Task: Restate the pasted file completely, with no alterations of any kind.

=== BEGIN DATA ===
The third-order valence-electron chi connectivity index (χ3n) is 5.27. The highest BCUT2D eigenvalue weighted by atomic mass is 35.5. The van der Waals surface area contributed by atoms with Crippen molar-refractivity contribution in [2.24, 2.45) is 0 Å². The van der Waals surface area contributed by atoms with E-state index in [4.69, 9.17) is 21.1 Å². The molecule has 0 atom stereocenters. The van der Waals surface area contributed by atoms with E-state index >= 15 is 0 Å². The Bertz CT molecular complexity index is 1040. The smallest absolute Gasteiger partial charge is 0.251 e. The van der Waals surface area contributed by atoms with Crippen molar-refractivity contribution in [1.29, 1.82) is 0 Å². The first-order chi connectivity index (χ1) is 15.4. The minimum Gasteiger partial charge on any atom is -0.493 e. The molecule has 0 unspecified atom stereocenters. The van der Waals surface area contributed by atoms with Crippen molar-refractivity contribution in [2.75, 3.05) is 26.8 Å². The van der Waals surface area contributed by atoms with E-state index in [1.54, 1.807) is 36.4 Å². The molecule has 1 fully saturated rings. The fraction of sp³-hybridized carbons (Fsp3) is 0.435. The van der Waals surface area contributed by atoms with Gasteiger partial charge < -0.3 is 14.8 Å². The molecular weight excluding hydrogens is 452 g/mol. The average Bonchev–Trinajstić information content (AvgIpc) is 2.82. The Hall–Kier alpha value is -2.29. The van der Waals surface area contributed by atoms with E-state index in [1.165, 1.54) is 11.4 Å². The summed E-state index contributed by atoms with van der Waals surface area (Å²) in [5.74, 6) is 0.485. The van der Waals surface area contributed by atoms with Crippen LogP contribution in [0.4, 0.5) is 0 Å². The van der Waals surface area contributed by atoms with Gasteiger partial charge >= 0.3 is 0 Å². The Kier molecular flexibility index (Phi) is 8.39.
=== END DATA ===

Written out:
The third-order valence-electron chi connectivity index (χ3n) is 5.27. The highest BCUT2D eigenvalue weighted by atomic mass is 35.5. The van der Waals surface area contributed by atoms with Crippen molar-refractivity contribution in [2.24, 2.45) is 0 Å². The van der Waals surface area contributed by atoms with E-state index in [4.69, 9.17) is 21.1 Å². The molecule has 0 atom stereocenters. The van der Waals surface area contributed by atoms with E-state index >= 15 is 0 Å². The Bertz CT molecular complexity index is 1040. The smallest absolute Gasteiger partial charge is 0.251 e. The van der Waals surface area contributed by atoms with Crippen molar-refractivity contribution in [1.29, 1.82) is 0 Å². The first-order chi connectivity index (χ1) is 15.4. The minimum Gasteiger partial charge on any atom is -0.493 e. The molecule has 0 unspecified atom stereocenters. The van der Waals surface area contributed by atoms with Crippen molar-refractivity contribution in [2.75, 3.05) is 26.8 Å². The van der Waals surface area contributed by atoms with E-state index in [1.54, 1.807) is 36.4 Å². The molecule has 1 fully saturated rings. The fraction of sp³-hybridized carbons (Fsp3) is 0.435. The van der Waals surface area contributed by atoms with Gasteiger partial charge < -0.3 is 14.8 Å². The molecular weight excluding hydrogens is 452 g/mol. The average Bonchev–Trinajstić information content (AvgIpc) is 2.82. The Hall–Kier alpha value is -2.29. The van der Waals surface area contributed by atoms with E-state index in [1.165, 1.54) is 11.4 Å². The summed E-state index contributed by atoms with van der Waals surface area (Å²) in [5.74, 6) is 0.485. The van der Waals surface area contributed by atoms with Crippen LogP contribution in [0.4, 0.5) is 0 Å². The van der Waals surface area contributed by atoms with Gasteiger partial charge >= 0.3 is 0 Å². The Kier molecular flexibility index (Phi) is 8.39.